Challenges of implementating enterprise resource planning strategy at the Kenya Electricity Generating Company
Kutswa, Christopher E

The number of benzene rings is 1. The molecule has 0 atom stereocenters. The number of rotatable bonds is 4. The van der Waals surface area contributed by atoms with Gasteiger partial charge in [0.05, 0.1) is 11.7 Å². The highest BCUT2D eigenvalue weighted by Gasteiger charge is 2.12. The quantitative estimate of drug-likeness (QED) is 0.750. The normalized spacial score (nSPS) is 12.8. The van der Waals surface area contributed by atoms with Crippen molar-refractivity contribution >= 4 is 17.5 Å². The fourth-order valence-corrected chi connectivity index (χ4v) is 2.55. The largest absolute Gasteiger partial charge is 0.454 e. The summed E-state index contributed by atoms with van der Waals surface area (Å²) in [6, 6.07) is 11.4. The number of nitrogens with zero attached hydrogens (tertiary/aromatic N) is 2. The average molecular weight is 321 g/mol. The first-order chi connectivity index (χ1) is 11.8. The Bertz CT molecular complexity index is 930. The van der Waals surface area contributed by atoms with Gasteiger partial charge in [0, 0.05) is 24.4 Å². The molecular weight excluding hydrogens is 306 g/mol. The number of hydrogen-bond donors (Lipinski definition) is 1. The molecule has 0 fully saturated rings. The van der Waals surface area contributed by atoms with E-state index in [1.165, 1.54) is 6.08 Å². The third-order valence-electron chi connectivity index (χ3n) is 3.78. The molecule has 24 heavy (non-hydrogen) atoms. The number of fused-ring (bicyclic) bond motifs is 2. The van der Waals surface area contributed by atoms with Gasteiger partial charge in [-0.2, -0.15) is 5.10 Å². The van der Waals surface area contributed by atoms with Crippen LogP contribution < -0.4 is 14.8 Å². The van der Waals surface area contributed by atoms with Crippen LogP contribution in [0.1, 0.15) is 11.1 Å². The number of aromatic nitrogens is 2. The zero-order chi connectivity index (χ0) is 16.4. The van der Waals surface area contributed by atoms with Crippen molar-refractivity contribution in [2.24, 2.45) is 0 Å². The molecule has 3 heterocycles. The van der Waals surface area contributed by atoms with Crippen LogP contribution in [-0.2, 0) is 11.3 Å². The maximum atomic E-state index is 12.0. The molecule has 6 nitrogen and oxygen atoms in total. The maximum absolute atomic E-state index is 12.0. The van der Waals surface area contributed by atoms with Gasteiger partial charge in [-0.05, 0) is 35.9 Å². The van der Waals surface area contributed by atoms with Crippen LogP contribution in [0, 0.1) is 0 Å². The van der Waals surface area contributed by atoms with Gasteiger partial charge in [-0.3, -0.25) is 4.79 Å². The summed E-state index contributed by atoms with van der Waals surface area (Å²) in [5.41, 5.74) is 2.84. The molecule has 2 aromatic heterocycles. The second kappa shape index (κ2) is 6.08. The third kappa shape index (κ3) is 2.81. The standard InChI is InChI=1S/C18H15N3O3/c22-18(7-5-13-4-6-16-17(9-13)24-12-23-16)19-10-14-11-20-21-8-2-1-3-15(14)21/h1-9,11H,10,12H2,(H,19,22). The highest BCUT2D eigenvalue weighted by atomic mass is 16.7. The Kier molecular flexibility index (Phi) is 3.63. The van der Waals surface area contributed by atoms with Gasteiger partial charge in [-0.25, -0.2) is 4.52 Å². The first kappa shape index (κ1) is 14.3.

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Between February and December 2010, Kenya Electricity Generating Company Limited implemented Enterprise Resource Planning (ERP) strategy in quest for: best industry practices, cost cutting, high efficiency and instant access to data. The objective of this study was to determine challenges of implementing the ERP strategy at the Kenya Electricity Generating Company Limited. The research was conducted through a case study design. In-depth interviews were conducted using an interview guide with senior officials drawn from each division in which KenGen is functionally structured. A conceptual and qualitative content analysis method was used for data analysis, findings were presented in narrative form. The study revealed that ERP implementation at KenGen was completed on schedule which helped prevent an escalation of ERP implementation costs. ERP usage rates were sluggish from onset but forceful intervention of divisional directors and managers managed to somewhat reverse the pattern. Nine out of ten interviewees indicated that ERP usage is yet to hit peak and that about eighty percent of employees lack mastery of ERP. Study findings indicated that ERP implementation challenges were: organizational structure incompatible with ERP, nonsupportive organizational culture, inadequate allocation of resources, resistance to change, ineffective communication, high implementation costs, lack of incentives and reward systems and inadequate user training and education. These challenges were broadly categorized as institutional, behavioral, internal and external. Perhaps the challenge with greatest impact on ERP implementation was inadequate allocation of resources especially technological resources. While compressing implementation schedule may have worked well to control costs, it adversely impacted on the duration needed by the consultant to train staff. Therefore, there was ineffective and inadequate transfer of troubleshooting & problem solving skills from the consultant to super-users and by extension employees. This technological lapse left users ill equipped to make the most use of ERP. Consequently most staff are weakly equipped to handle technical challenges, the resulting low ERP usage has stood on the way of KenGen realizing the benefits from ERP implementation. This study recommends cost effective initiatives to realize effective training and capacity building such as active involvement of super-users in KenGen Areas to conduct hands-on refresher trainings aimed at broadening and deepening user abilities; training to provide materials to facilitate practice and learning. Embedding incentives and reward systems within ERP implementation by way of recognizing and rewarding outstanding performance was identified as key to spur ERP usage and motivate staff into active use of ERP.